Monday, August 8, 2011

Bir Al-Ghanam - Gateway to Tripoli

With Garyan, a heavily fortified military garrison town proving to be a formidable obsitcal on the mountain route to Tripoli, the rebel forces seem to have made an end run around Garyan to capture Bir AlGhanam, a smaller, less fortified town that provides two highways to the coast road. The rebels advanced beyond Bir AlGhanam to within range of the suburbs of the cities.

Summary of the American and International Press on the Libyan Revolution - Morgan Strong
07/08/2011 10:34:00

Rebels in western Libyan town claim victory over Al Qathafi forces

(CNN) - Libyan rebel forces gained ground against ruler Muammar Al Qathafi's forces Saturday after a massive offensive in the western town of Bir Al-Ghanem.

Hundreds of opposition members joined in the battle, which lasted several hours. Grad rockets and gunfire were exchanged from both sides, and rebels took on Al Qathafi fighters from three fronts.

Doctors at a makeshift clinic said two people had died, and 20 were injured - some seriously.

Rebel fighters said Al Qathafi's forces had retreated from Bir Al-Ghanem and claimed victory over the town.

Bir Al-Ghanem is about 85 kilometres from the capital city of Tripoli. Capturing the town is significant because not much else stands in the way between Bir Al-Ghanem and the Libyan coastline - where Tripoli is situated.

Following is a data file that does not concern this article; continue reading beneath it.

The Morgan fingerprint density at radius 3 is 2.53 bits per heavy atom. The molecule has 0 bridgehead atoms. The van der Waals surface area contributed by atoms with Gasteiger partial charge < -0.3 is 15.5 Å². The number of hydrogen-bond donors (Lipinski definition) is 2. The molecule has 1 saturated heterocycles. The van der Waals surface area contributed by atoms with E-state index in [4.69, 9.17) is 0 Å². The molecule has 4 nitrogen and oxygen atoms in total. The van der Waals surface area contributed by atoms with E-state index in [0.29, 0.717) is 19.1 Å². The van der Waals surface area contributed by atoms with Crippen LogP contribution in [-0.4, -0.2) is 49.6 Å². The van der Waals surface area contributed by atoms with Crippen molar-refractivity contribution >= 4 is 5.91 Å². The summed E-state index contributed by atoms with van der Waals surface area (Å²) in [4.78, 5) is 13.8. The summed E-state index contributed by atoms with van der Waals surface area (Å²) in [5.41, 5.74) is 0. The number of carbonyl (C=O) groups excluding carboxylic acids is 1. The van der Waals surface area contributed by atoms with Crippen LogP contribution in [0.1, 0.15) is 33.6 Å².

For months, rebel fighters - who have controlled the eastern city of Benghazi and other areas - have been trying to move closer toward Tripoli, in the west. They are seeking the ouster of Al Qathafi, who has ruled Libya for 42 years.

Fighting intensifies in western Libya as hundreds of opposition fighters capture the strategic town of Bir Ghanem

( - Libyan opposition fighters have captured a strategic town in western Libya, as they intensify a push towards the coastal city of Az Zawiyah.

Hundreds of rebels fought Muammar Al Qathafi's forces in the battle for Bir Ghanem, 85km from the capital, Tripoli, on Saturday morning.

Al Jazeera's Zeina Khodr said at least six opposition fighters were killed in the battle which lasted only a few hours.

"It was really fierce fighting," she said. "Since early morning we heard heavy exchange of rocket fire from both sides."

The offensive was part of the rebels' attempt to get closer to Tripoli. The rebels said earlier this week they hoped to reach the capital before the end of the Muslim fasting month of Ramadan.
"The most important thing for them now is to reach Az Zawiyah," our correspondent said.

"They know that they can get support from inside that city, that rebels there are ready to rise up against the Al Qathafi regime but they need help from outside."

Az Zawiyah was the scene of a major uprising by protesters early on in the conflict, which began in February. The protesters took over the city and drove out Al Qathafi's supporters, but were then brutally crushed in a long, bloody siege.

Town under siege

Elsewhere in the west, residents of al-Qusbat, a small town 100km from Tripoli, were said to be under siege.